More than 150 stakeholders of the swine industry in Western Visayas convened virtually on Tuesday to discuss the quick recovery and response efforts of the Department of Agriculture as the dreaded African swine fever continues to affect the supply and price stability of pork in red zone areas.
Although Western Visayas, alongside regions 4B, 7, 9, and the Bangsamoro Autonomous Region of Muslim Mindanao, remains free from the ASF, the DA and the Bureau of Animal Industry in the region are ensuring that local government units, animal raisers, traders, the private sector, and academe are well-informed of the Integrated National Swine Production Initiatives for Recovery and Expansion, Bantay ASF sa Barangay, indemnification, insurance, and lending programs.
“With more than 1.2 million hog population, 89 percent of our industry is composed of backyard raisers. We are number one in the country in terms of backyard hogs inventory where Negros Occidental constitutes 39 percent and Iloilo 34 percent in the region’s swine count,” DA regional executive director Remelyn Recoter said in a press release yesterday.
She called for the support of LGUs and other partners in raising the awareness on ASF and in alerting the public and farmers to report any suspicious and sudden swine mortality in their areas.
“With all these programs crafted under the leadership of Secretary William Dar, we hope to strengthen the monitoring, surveillance, biosecurity, and border controls to safeguard the more than P20 billion hog industry of the region, especially now that the recent confirmed cases are getting nearer to us,” Recoter added.
Dr. John Roel Hilario, head of the BAI Veterinary Quarantine Station 6, commended the support of the private groups in helping the regional ASF task force in informing the farmers on the biosecurity measures to observe, the traders on the proper disinfection protocols for all transport carriers to follow, and reminding the public to avoid swill feeding and patronizing pork products being sold online.
“Region 6 is still ASF-free but the consuming public could still feel the effect of the soaring prices of pork products. The situation may be favorable to our local hog raisers with the farm gate price of live hogs that reaches up to P170 per kilogram in contrast to the pricing before the pandemic that ranged only from P85 to P90 a kilo. There is an abnormal supply situation due to a shortage of hogs in Luzon. Our breeder base is affected because the national hog supply has not recovered yet from ASF,” National Livestock Program Coordinator for Regional Operations, Dr. Roland Fajardo, said.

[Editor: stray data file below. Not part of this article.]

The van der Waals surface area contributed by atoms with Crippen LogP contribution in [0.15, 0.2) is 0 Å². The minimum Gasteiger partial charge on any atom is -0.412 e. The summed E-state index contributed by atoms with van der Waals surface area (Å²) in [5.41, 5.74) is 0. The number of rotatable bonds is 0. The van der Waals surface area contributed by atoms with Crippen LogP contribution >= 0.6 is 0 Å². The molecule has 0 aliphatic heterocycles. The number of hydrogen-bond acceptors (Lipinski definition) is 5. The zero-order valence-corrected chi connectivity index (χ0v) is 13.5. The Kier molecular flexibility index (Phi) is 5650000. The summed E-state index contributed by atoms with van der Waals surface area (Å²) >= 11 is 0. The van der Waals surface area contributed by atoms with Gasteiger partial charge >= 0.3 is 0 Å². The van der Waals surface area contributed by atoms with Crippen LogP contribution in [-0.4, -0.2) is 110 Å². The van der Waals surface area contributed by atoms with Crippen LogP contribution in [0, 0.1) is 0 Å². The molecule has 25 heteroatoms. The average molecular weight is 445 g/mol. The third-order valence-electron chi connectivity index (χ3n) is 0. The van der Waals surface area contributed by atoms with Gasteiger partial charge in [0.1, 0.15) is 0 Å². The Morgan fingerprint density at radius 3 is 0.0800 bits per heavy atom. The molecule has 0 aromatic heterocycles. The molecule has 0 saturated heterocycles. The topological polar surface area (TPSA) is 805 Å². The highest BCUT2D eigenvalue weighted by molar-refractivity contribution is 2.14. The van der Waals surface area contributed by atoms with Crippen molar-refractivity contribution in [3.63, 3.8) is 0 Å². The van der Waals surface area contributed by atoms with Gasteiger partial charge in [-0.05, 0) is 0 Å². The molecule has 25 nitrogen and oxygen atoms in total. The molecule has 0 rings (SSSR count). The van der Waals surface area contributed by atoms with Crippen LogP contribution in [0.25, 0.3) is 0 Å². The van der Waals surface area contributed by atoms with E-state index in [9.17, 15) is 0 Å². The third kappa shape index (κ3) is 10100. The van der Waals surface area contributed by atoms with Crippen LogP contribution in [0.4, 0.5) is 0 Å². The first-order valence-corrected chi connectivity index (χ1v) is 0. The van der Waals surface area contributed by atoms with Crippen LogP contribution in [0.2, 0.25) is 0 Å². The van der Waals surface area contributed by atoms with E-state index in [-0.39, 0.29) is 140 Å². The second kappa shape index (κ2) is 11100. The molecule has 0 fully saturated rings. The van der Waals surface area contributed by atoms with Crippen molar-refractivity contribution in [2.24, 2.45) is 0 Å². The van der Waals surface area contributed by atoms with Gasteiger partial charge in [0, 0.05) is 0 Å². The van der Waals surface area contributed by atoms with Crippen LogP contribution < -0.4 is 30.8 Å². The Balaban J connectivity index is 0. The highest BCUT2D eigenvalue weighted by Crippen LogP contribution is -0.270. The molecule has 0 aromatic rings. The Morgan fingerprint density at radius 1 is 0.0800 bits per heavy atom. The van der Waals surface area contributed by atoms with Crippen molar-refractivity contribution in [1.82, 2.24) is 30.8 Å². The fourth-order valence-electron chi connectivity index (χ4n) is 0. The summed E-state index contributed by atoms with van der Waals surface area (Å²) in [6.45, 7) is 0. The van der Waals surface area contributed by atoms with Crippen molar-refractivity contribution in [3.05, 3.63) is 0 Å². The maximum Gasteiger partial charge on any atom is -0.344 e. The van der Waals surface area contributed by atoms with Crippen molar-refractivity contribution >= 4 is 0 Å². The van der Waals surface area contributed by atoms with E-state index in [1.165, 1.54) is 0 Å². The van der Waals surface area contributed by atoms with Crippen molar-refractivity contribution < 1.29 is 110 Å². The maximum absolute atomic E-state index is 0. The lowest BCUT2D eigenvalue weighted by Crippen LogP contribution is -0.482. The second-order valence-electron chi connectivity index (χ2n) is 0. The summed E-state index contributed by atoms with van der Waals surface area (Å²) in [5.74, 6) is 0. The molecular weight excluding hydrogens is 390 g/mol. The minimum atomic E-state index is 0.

Fajardo said the DA’s Inspire program aims to accelerate the repopulation and recovery of the hog industry by restoring the livelihoods of affected swine raisers, producing quality and genetically superior breeder stocks and finishers, modernizing the production environment in the green zones, and implementing stringent biosecurity protocols.
ASF has immensely affected the breeder base population. This prompted the DA to put up at least 16 breeder multiplier farms nationwide to be funded under the Bayanihan Act 2, and Fajardo said a 60-sow level swine multiplier farm is set to rise at the Aklan State University in Banga.
Areas not affected by ASF are eligible to expand swine production and to pursue swine enterprises with up to P5 million in credit support from the DA’s Agricultural Credit Policy Council, through the farm clustering approach.
“For farmers to be facilitated for funding from government financial institutions, they have to form an organization of at least 60 hog raiser-members,” he added.
ACPC has a P500-million allocation for the swine credit, while the Land Bank of the Philippines sets P15 billion, and the Development Bank of the Philippines has a P12-billion loan portfolio.
BAI director, Dr. Reildren Morales, said the BABAy ASF program seeks to bring down the ASF control measures to the barangay level. Intensifying the LGU engagement with the other stakeholders is one of the strategies being considered to effectively implement the program, the press release said.
Jose Maria Torres of the Philippine Crop Insurance Corporation Region 6 said they will provide insurance coverage to farmers, who are listed under the Registry System for the Basic Sectors in Agriculture (RSBSA), in case the hogs of farmers have to be culled once infected by ASF or within the ground zero or 500-meter radius.
The RSBSA-listed farmers can avail of P14,500 per head indemnity for the breeder, P34,000 per head for breeder parents, and P10,000 per head for fattener. Regional ASF Task Force chairperson, Dr. Jonic Natividad, reminded the farmers to be listed in the RSBSA to avail of the response programs for ASF. He lauded the provincial governments for urgently amending the previously issued executive orders on ASF, and urged municipal leaders to craft and implement ordinances to block ASF incidents in the region, the press release added.*